Spending such a long time in another city also made me realize that no matter how small you think the area you’re from is, you’ve never fully explored it. You don’t yet know the best places to hang out, the best venues to sneak your camera into, or the best restaurant to eat at. You also aren’t even aware of some of the best people in the city, even if they go to your university, even if you’ve had classes with them before. So while I was trying to get to know a different part of the world I realized that I don’t even really know my own corner of the world. When people abroad asked me where I was from I would proudly answer with a city from the Midwest instead of NYC or LA, but upon my return home I realized that if they would have asked for recommendations, I wasn’t sure I could give them any real ones. I didn’t know the rich history of the city I came from or even the small part of the city I spend most of my time in and I didn’t have a definitive reason as to why I picked my school. I was young and was told to go to college and didn’t want to think much about it. So now that I’m back in the States I’ve been doing more simmering. Exploring my own towns as if I’m just a tourist visiting. With all the places I’ve visited that I never knew existed and all the wrong turns I’ve made while driving, a lot of the time I feel like a tourist. Nothing like taking an eight-hour plane ride across the ocean just to be appreciative of where you came from.
This idea of simmering and appreciating feels as though it would be visually represented by thick syrup slowly, carefully, and deliberately oozing out of the bottle. The simmering and appreciating also comes into play more than just exploring my city. It has also changed my way of being. Taking the things that I like and examining them with a closer eye to see why exactly I like them. Take Little Women. I’m a big fan, always have been since I first read the book when I was eight. I watched Greta Gerwig’s rendition of Little Women on Saturday night after I was done with all my work and wanted to relax. I’ve watched this particular movie a multitude of times but when I would sit down to write an essay on it, I couldn’t put my love or thoughts into words. They were just floating around like unnamed masses. So I researched the director, and I watched her other movies. I read about her inspiration for rewriting Little Women for the screen and sat astonished while watching videos where she casually broadcasted her incredible critical thinking skills. I read about Louisa May Alcott from all different perspectives and then from her own perspective through her diaries published to a museum’s website. I acquired an entire page of thoughts from my investigation that helped me put into words and analyze the thoughts that had previously been those unnamed and unmoving masses. I feel connected to the movie I love just as I am beginning to feel connected to the city I live in. Once again I have arrived at the all too repetitive conclusion that one must thoroughly educate themselves.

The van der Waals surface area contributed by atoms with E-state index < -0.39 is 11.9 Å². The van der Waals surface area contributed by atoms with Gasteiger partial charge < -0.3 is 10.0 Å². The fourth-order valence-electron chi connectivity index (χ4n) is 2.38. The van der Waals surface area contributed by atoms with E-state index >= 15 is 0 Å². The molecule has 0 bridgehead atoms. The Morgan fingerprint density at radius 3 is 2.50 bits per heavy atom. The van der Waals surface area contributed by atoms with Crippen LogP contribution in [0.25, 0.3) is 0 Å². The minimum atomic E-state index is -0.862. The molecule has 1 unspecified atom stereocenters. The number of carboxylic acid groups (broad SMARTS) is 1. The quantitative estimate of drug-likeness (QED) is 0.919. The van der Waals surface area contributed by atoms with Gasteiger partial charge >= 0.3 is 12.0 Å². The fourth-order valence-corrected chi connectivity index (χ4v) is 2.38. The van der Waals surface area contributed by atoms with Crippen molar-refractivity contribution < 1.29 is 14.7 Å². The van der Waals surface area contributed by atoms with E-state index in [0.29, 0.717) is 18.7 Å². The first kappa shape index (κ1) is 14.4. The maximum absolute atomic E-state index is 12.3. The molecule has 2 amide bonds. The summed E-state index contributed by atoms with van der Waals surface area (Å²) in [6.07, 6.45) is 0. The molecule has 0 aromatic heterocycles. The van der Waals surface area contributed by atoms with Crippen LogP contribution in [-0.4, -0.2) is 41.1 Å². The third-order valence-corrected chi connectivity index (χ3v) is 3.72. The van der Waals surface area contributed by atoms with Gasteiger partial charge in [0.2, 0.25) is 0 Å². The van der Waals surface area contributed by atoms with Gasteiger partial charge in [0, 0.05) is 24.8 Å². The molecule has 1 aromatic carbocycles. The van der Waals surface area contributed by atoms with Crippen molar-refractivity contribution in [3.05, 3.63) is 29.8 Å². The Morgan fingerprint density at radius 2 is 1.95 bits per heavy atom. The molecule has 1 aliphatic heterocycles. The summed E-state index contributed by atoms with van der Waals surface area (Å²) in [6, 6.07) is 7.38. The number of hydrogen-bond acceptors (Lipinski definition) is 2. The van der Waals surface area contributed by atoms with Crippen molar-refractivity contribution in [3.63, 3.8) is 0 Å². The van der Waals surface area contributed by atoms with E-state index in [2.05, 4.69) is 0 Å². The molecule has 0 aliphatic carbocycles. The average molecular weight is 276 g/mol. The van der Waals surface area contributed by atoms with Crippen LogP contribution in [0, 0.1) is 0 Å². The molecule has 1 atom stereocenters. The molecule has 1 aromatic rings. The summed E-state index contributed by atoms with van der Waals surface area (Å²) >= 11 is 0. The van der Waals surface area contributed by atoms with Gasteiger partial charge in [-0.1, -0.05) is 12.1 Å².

Being abroad isn’t the only thing that opened doors for those homebody characteristics to enter into my conscious brain. My parents and I were in Texas last week for spring break. I was excited for it and ready to explore a new city again, especially one closer to home, since it had been a while since I walked unfamiliar streets. I indignantly informed my parents that since we were driving I was going to pack a very large suitcase with far too many things in it because I could and they were not going to have a say in the matter. They immediately obliged, unfazed. I often think that my grand rebellions are far more revolutionary than they actually are. Despite lugging this suitcase across southern America I still came to situations in which I wasn’t adequately prepared. It got extremely cold and windy one day and all I had was a long sleep shirt and a cropped sweatshirt to keep me warm. It rained that evening and I didn’t have a raincoat or umbrella. I grumbled in the dining room of our rented condo and Mother Hen shook her head, speaking on my existential need to always be prepared and in control. I hate it when Mother Hen is right about something so intrinsic to my personality
She is right, though. I am feeling awfully content right now with staying in one, controlled, fully stocked space in which I am wholly in charge, prepared, and therefore always the boss. I decide what goes in and out of the fridge and pantry and therefore no longer need to mull around in the kitchen wondering if it is appropriate roommate etiquette to throw out Maeve’s rotting peppers. I can use the shower whenever I want for as long as I want without worrying about the other person. I can use the entire closet space as my own and hang up workout shirts, just because.
So if we’re being honest here (which unfortunately, we always are), maybe I’m just basking in the name of comfort and selfishness, which isn’t a bad thing. I don’t tend to live this kind of agreeable and self-centered life forever, so these are my four months to get my fair share of it and recharge before the next adventure begins.